Can Research Correct Biases?

One way to think about this is that a bunch of different factors jointly determine how many patents you observe. One of those factors actually is innovation! But there’s a lot else in there too. So head-to-head counts of patents across firms, cities, industries, or years, is not a great way compare innovation rates.

But head-to-head counts of raw counts is not generally what academic studies are doing. In careful academic work, you can adjust for these various confounds, one-by-one removing the influence of these other factors and leaving behind variation that is mostly driven by changes in innovation. Instead of comparing patenting across all firms and years, break all the firms into their different industries, and then within each industry, compare patenting rates across firms. Better yet, get information on the size of firms, and break all the firms in each industry into different size categories, and compare patent rates across firms that are of similar sizes. And then go a step further and do this exercise year by year.

Better yet, find the average rate of patenting for each firm (to account for differing industrial and firm-level patenting propensities), and find the average rate of patenting for all firms in a particular year (to account for changes in the appeal of patenting). Then look to see when a firm’s patenting is systematically different from its own long-run average, and the average across firms in that year. Those kinds of systematic divergences are more likely to be driven by changes in actual invention, rather than the fact that firms differ in their propensity to patent, or that legal changes (and other factors) may make all firms more or less likely to patent at a particular point in time.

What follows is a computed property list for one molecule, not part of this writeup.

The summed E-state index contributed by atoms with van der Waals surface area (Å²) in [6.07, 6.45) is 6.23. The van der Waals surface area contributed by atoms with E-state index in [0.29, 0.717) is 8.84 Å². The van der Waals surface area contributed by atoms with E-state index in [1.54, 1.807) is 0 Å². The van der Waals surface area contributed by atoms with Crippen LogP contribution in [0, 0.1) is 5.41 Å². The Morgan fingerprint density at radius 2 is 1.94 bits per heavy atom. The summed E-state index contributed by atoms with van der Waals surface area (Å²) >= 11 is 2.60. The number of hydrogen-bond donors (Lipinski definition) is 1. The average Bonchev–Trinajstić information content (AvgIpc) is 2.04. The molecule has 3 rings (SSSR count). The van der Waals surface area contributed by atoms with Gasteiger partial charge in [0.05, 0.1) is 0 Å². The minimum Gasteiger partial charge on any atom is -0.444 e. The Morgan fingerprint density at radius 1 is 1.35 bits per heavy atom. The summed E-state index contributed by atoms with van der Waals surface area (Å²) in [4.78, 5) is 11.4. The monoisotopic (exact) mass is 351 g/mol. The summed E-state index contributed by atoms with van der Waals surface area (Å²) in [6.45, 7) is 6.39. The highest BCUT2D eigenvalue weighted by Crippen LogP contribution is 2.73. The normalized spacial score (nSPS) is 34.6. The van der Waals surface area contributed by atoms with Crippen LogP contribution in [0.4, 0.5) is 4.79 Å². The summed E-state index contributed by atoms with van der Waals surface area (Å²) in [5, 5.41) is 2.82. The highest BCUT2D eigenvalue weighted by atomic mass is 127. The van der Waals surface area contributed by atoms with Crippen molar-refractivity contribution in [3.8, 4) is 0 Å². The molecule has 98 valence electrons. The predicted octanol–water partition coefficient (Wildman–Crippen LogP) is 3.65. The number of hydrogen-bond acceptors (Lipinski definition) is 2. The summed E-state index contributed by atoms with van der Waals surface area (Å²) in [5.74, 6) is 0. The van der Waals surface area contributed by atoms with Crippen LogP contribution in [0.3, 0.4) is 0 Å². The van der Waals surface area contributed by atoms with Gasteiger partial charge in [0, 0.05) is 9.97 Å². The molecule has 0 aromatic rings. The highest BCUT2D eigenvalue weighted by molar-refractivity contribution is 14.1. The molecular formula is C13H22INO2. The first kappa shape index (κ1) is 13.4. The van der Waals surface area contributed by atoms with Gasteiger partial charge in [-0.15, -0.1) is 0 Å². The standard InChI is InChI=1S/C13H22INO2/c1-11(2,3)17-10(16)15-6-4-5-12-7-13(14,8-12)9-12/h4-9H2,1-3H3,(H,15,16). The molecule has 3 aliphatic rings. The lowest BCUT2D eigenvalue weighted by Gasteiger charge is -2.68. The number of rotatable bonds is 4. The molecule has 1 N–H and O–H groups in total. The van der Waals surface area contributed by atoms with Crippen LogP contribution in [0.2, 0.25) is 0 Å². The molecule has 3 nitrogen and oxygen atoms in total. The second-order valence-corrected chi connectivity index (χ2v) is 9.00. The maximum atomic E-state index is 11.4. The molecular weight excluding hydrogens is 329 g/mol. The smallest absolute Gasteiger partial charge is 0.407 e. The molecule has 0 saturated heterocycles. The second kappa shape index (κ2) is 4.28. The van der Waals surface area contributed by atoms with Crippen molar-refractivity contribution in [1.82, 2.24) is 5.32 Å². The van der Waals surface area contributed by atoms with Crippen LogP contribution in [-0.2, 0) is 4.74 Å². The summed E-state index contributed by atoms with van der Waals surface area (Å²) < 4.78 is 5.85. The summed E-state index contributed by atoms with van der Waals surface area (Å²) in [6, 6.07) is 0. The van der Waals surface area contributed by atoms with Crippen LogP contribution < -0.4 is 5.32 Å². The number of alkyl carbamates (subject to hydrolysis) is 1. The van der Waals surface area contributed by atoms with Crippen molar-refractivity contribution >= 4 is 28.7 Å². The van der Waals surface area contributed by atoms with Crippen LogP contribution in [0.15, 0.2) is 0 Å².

Do all these corrections really work though? Maybe the biases are too subtle for even very careful work to rule out.

One way to check would be to identify settings where the same general phenomena is investigated in multiple ways; sometimes with patents, sometimes with alternative data sources. If the patent data is hopelessly compromised and biases can’t be reliably removed, then we would expect studies using patent data to get different kinds of results than studies that don’t rely on patents. The results of the patent-based studies would be driven by the biases unique to patents, and the results of the non-patent-based studies would be driven by genuine innovation or the (likely different) biases that bedevil the non-patent data.

In Do studies based on patents get different results? I did this kind of analysis for the articles covered in New Things Under the Sun. Across all 37 posts I’ve written that discuss both patent and non-patent evidence, I thought the two approaches basically agreed about 85% of the time. The other 15% of time there was some mix of agreement and disagreement. As discussed in the linked post, there are some potential biases in that analysis, but on the whole I think this suggests careful academic work does generally extract meaningful signal from patent data and evades the biggest sources of bias.

Can we learn from patent data?

To sum up: a large share, likely the majority, of inventions are not part of the patent record. And a large share of patents, possibly the majority, don’t describe important components of technological progress. Other stuff besides invention drives a lot of patenting decisions. But innovation is also in the mix, and so in aggregate, patent data is correlated with other measures of innovation, albeit with a lot of noise. Patents are not good enough to reliably measure innovation without a lot of adjustment. But there are a lot of ways you can analyze patent data to pull out more signal and filter out more noise. Done well, we can learn a lot that appears to be true and useful.